End 8 of cover 3 as shown in FIG. 4, preferably terminates inwardly of the longitudinal edge of base 2 leaving an uncovered area 10. However, this relationship may vary as well as the amount of an opposite uncovered area 11 of base 2 depending upon the particular transverse cross-sectional configuration of tire component 5. The longitudinal length of base 2, cover 3 and filler 4 of contoured liner 1 will vary, as well as the transverse width thereof depending upon the particular tire building application with which it is intended for use.
One type of preassembled tire component 5 of the type intended for use with liner 1 is shown in FIG. 5, and includes a raised blackwall area 13, a pair of spaced abrasion strip areas 14 and an intervening innerliner area 15. A raised or thickened whitewall area 16 is located on the opposite longitudinal edge of tire component 5 from that of raised blackwall area 13. In most pneumatic tire constructions, whitewall area 16 may have a thickness of approximately twice that of blackwall area 13, which in turn is thicker than intervening innerliner 15 and abrasion areas 14. As seen in FIG. 5, this provides a strip of material having a varying thickness cross-sectional contour which when assembled with a usual heretofore used uniform thickness liner, resulted in a conical-shaped roll 18, as shown in FIG. 1. Such a conical-shaped roll was difficult to maintain and position on a mounting reel or roll 19 and would result in wrinkling of the tacky rubber tire component which could effect the final tire produced thereby.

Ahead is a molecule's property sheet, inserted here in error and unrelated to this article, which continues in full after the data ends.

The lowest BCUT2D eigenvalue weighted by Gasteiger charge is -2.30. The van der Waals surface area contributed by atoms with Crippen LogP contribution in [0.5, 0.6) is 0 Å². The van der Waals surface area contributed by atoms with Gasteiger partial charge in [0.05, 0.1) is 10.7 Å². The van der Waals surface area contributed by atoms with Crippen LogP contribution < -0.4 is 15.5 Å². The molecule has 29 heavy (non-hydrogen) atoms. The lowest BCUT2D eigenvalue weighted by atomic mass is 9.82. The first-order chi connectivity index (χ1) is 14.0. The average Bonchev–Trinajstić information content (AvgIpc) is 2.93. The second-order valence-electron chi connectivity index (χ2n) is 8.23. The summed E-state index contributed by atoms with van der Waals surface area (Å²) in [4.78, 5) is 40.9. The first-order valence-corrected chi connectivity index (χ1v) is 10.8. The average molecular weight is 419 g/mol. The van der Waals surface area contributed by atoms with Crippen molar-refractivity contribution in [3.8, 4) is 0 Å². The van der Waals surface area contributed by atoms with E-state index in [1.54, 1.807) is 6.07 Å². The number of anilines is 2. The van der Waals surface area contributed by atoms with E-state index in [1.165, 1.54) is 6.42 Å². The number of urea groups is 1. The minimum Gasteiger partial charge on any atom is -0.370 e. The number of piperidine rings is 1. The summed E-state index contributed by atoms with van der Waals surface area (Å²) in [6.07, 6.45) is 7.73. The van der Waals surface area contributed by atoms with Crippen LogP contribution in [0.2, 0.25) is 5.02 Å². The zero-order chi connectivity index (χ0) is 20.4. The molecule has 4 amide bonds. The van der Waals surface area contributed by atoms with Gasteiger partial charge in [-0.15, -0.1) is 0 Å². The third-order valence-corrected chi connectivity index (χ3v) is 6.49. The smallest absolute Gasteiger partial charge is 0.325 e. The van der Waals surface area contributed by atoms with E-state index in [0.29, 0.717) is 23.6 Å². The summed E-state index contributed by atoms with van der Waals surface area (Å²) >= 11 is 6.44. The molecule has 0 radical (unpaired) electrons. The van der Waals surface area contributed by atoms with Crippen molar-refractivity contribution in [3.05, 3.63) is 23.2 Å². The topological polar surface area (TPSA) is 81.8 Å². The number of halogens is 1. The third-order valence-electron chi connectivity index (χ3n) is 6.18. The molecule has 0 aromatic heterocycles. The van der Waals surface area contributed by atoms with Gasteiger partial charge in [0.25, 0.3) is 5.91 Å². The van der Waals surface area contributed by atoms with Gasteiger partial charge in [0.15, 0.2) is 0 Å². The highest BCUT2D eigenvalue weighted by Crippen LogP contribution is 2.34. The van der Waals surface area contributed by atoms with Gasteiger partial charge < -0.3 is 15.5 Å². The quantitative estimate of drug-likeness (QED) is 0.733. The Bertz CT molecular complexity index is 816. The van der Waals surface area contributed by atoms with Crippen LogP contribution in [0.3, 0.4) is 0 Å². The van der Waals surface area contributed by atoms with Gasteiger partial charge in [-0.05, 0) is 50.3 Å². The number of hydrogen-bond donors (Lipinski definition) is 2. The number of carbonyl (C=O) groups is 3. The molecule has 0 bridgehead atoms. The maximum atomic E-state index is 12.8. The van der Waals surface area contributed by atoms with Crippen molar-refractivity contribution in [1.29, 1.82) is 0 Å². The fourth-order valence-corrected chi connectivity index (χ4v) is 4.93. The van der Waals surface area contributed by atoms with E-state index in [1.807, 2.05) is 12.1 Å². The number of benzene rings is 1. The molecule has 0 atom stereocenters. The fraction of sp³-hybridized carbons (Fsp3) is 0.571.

FIG. 7 shows diagrammatically one type of system in which tire component strip 5 is transferred to contoured liner 1 for subsequent collection on a take-up reel 24, which in accordance with the invention, results in a generally cylindrical configuration as shown in FIGS. 2 and 7.
The accomplishment of this resulting cylindrical roll configuration is best illustrated in FIG. 5. The thickest or white sidewall area 16 of tire component 5 coincides with area 11 of base 2 with innerliner 15 and abrasion areas 14 lying adjacent cover 3 and filler 4. In most applications innerliner 15 and abrasion areas 14 may be spaced slightly above cover 3 and filler material 4. Blackwall area 13 preferably will rest on or abut cover 3 whereby the thickness of filler 4 will provide a generally symmetrical cross-sectional configuration or thickness indicated at numeral 25, to the layered liner and strip component. It is easily seen that without filler 4, the overall cross-sectional thickness of the combined liner and tire component would have a varying or sloping cross-sectional thickness which results in the conical roll configuration as shown in FIG. 1 as in the prior art.